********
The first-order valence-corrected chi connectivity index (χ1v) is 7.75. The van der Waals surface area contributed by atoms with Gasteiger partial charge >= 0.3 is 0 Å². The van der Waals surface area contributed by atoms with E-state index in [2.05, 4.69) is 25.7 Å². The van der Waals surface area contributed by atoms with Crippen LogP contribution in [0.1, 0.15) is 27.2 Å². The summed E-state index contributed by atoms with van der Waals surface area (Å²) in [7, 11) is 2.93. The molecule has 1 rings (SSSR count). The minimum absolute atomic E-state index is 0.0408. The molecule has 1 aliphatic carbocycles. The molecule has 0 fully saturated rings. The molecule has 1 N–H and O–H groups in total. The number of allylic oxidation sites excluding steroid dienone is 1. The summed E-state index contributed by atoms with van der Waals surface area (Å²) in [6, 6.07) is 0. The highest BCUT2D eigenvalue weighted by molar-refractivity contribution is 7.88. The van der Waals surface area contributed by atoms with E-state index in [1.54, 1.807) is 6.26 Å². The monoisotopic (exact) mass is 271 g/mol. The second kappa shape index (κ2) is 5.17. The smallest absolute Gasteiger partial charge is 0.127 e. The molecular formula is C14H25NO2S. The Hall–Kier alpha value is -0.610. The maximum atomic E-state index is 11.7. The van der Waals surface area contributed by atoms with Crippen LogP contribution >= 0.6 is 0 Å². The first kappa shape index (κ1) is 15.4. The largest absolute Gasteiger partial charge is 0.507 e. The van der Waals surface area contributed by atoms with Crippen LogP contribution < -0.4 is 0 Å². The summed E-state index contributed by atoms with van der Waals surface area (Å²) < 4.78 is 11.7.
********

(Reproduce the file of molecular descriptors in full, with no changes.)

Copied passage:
The first-order valence-corrected chi connectivity index (χ1v) is 7.75. The van der Waals surface area contributed by atoms with Gasteiger partial charge >= 0.3 is 0 Å². The van der Waals surface area contributed by atoms with E-state index in [2.05, 4.69) is 25.7 Å². The van der Waals surface area contributed by atoms with Crippen LogP contribution in [0.1, 0.15) is 27.2 Å². The summed E-state index contributed by atoms with van der Waals surface area (Å²) in [7, 11) is 2.93. The molecule has 1 rings (SSSR count). The minimum absolute atomic E-state index is 0.0408. The molecule has 1 aliphatic carbocycles. The molecule has 0 fully saturated rings. The molecule has 1 N–H and O–H groups in total. The number of allylic oxidation sites excluding steroid dienone is 1. The summed E-state index contributed by atoms with van der Waals surface area (Å²) in [6, 6.07) is 0. The highest BCUT2D eigenvalue weighted by molar-refractivity contribution is 7.88. The van der Waals surface area contributed by atoms with E-state index in [1.54, 1.807) is 6.26 Å². The monoisotopic (exact) mass is 271 g/mol. The second kappa shape index (κ2) is 5.17. The smallest absolute Gasteiger partial charge is 0.127 e. The molecular formula is C14H25NO2S. The Hall–Kier alpha value is -0.610. The maximum atomic E-state index is 11.7. The van der Waals surface area contributed by atoms with Crippen LogP contribution >= 0.6 is 0 Å². The first kappa shape index (κ1) is 15.4. The largest absolute Gasteiger partial charge is 0.507 e. The van der Waals surface area contributed by atoms with Crippen LogP contribution < -0.4 is 0 Å². The summed E-state index contributed by atoms with van der Waals surface area (Å²) < 4.78 is 11.7.